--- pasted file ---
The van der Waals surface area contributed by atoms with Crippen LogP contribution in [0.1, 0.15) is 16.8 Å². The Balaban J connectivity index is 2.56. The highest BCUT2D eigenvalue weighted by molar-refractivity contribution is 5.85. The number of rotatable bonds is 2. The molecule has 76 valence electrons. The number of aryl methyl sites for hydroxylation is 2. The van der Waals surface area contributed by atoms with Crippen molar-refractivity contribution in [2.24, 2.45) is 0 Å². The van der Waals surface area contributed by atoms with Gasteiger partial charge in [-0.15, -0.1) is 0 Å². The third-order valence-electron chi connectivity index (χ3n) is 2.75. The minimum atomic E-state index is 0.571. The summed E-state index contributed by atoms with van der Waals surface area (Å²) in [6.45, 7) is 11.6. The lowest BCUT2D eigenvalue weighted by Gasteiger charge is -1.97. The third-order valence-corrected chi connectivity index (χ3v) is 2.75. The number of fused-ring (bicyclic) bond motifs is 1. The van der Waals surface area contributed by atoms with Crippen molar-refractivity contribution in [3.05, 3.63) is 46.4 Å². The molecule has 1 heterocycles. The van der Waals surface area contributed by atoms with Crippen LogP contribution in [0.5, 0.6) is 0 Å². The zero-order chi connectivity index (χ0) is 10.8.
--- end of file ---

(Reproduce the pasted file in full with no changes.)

The van der Waals surface area contributed by atoms with Crippen LogP contribution in [0.1, 0.15) is 16.8 Å². The Balaban J connectivity index is 2.56. The highest BCUT2D eigenvalue weighted by molar-refractivity contribution is 5.85. The number of rotatable bonds is 2. The molecule has 76 valence electrons. The number of aryl methyl sites for hydroxylation is 2. The van der Waals surface area contributed by atoms with Crippen molar-refractivity contribution in [2.24, 2.45) is 0 Å². The van der Waals surface area contributed by atoms with Gasteiger partial charge in [-0.15, -0.1) is 0 Å². The third-order valence-electron chi connectivity index (χ3n) is 2.75. The minimum atomic E-state index is 0.571. The summed E-state index contributed by atoms with van der Waals surface area (Å²) in [6.45, 7) is 11.6. The lowest BCUT2D eigenvalue weighted by Gasteiger charge is -1.97. The third-order valence-corrected chi connectivity index (χ3v) is 2.75. The number of fused-ring (bicyclic) bond motifs is 1. The van der Waals surface area contributed by atoms with Crippen molar-refractivity contribution in [3.05, 3.63) is 46.4 Å². The molecule has 1 heterocycles. The van der Waals surface area contributed by atoms with Crippen LogP contribution in [0.5, 0.6) is 0 Å². The zero-order chi connectivity index (χ0) is 10.8.